• If the documents relate to a real estate transaction and the notary does not know the signer, a second form of identification containing the signer’s photograph or signature or issued by a governmental agency, is required to comply with the Act.
      • Copies of the signer’s identification must be retained by the notary for ten years from date of execution.
    • all others in the room are seen on video by the notary and provide satisfactory identification by video and disclose their relationship to the signer;
    • the notary observes the actual execution of the documents by video;
    • the executed documents are delivered to the notary, as directed, for notary signature, stamp, and certification;
    • the notary completes an affidavit indicating receipt of the signer’s identification documents, visual inspection of the credentials during the video conferences, consent to record the video conferences, confirmation that signer was physically located in Massachusetts and noting all of the individuals present in the room with the signer and their relationship to the signer.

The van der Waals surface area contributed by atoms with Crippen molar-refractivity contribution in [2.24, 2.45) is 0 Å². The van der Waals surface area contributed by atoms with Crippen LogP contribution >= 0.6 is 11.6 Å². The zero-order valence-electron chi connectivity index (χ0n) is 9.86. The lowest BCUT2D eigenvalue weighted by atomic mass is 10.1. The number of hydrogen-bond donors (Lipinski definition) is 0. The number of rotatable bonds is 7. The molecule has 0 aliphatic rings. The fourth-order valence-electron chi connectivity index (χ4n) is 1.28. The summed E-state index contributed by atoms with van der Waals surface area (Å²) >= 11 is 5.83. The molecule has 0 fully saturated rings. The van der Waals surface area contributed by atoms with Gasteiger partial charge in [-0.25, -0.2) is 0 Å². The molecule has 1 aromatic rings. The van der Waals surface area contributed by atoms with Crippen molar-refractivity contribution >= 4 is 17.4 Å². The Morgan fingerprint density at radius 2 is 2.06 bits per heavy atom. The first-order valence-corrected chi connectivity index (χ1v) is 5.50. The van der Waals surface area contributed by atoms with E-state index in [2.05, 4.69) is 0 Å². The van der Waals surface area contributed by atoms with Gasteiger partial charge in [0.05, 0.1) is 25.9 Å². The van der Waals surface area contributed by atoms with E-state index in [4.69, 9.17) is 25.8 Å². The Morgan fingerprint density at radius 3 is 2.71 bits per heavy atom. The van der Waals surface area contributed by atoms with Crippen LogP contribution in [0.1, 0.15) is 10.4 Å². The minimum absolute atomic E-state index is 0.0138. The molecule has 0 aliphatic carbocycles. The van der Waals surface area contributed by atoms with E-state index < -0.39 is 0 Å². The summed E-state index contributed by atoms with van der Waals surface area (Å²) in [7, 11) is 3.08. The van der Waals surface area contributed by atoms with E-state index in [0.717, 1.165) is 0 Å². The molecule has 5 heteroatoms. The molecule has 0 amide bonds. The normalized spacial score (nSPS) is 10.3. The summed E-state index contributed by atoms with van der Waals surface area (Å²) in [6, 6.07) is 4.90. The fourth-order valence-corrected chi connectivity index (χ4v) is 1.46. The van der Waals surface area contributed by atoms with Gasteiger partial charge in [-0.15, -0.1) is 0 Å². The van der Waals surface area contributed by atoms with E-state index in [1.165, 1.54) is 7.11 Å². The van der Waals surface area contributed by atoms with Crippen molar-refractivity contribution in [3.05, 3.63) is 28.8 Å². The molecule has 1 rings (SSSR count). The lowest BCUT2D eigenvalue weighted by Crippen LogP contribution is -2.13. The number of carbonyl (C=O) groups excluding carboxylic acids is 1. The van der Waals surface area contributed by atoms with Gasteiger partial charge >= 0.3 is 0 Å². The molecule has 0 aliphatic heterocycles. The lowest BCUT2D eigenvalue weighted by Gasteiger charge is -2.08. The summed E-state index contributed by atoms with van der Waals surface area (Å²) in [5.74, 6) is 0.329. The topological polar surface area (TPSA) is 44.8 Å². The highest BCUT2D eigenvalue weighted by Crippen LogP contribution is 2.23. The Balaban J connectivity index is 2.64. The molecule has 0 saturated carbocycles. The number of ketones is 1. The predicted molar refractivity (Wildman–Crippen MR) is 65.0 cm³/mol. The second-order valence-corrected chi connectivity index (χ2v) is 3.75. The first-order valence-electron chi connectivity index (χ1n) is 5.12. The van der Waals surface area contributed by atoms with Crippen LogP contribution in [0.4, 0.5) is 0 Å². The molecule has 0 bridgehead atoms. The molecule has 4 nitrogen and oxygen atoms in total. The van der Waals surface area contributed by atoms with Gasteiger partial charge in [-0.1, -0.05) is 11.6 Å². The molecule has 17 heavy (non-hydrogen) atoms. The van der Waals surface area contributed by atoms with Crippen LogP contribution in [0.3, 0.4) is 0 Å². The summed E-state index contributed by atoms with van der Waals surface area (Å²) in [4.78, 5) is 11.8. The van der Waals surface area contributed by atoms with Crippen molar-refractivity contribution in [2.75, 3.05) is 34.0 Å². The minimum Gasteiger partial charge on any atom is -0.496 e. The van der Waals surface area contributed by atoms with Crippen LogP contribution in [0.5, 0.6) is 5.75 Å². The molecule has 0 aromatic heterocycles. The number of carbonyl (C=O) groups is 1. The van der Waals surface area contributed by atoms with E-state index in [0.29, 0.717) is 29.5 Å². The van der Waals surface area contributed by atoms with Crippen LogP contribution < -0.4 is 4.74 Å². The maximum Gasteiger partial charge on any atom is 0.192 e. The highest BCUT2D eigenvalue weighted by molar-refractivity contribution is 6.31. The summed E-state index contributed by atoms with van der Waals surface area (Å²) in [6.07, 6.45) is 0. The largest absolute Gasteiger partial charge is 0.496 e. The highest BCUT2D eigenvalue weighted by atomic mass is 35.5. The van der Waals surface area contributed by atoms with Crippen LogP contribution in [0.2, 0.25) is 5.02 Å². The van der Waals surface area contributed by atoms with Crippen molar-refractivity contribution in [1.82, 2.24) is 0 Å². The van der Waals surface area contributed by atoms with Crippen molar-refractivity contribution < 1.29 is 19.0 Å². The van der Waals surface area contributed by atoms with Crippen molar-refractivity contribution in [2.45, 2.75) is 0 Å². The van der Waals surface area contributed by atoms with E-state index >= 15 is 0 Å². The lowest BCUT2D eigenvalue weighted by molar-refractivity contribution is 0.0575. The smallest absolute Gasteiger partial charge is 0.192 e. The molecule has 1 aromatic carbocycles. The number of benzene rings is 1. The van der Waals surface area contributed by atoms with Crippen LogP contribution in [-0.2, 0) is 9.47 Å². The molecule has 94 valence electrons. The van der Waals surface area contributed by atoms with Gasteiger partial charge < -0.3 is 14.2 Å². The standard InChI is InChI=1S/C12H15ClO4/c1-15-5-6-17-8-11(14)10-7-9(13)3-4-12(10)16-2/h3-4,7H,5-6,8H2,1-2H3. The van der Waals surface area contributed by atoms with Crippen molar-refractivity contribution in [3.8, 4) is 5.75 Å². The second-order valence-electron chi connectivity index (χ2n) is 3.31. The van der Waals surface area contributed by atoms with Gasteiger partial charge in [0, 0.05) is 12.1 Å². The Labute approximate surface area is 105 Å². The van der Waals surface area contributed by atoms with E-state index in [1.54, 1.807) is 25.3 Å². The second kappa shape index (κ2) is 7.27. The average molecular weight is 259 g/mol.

• If any of the executed documents are to be recorded in connection with real-estate transaction (deed, mortgage, easement etc.) a second verification video conference is required.
  • Notaries are required to keep copies of their certifications, affidavits and video and audio recordings of the remote sessions for ten years.

You can read more, and view sample forms, here.

We thank all the BBA sections that brought this issue to our attention, the members who helped support our advocacy by contacting their legislators to explain its importance to the practice of law, and the coalition members who led this effort, including the Real Estate Bar Association of Massachusetts and the Massachusetts chapter of the National Academy of Elder Law Attorneys.

—Michael Avitzur
Government Relations Director
Boston Bar Association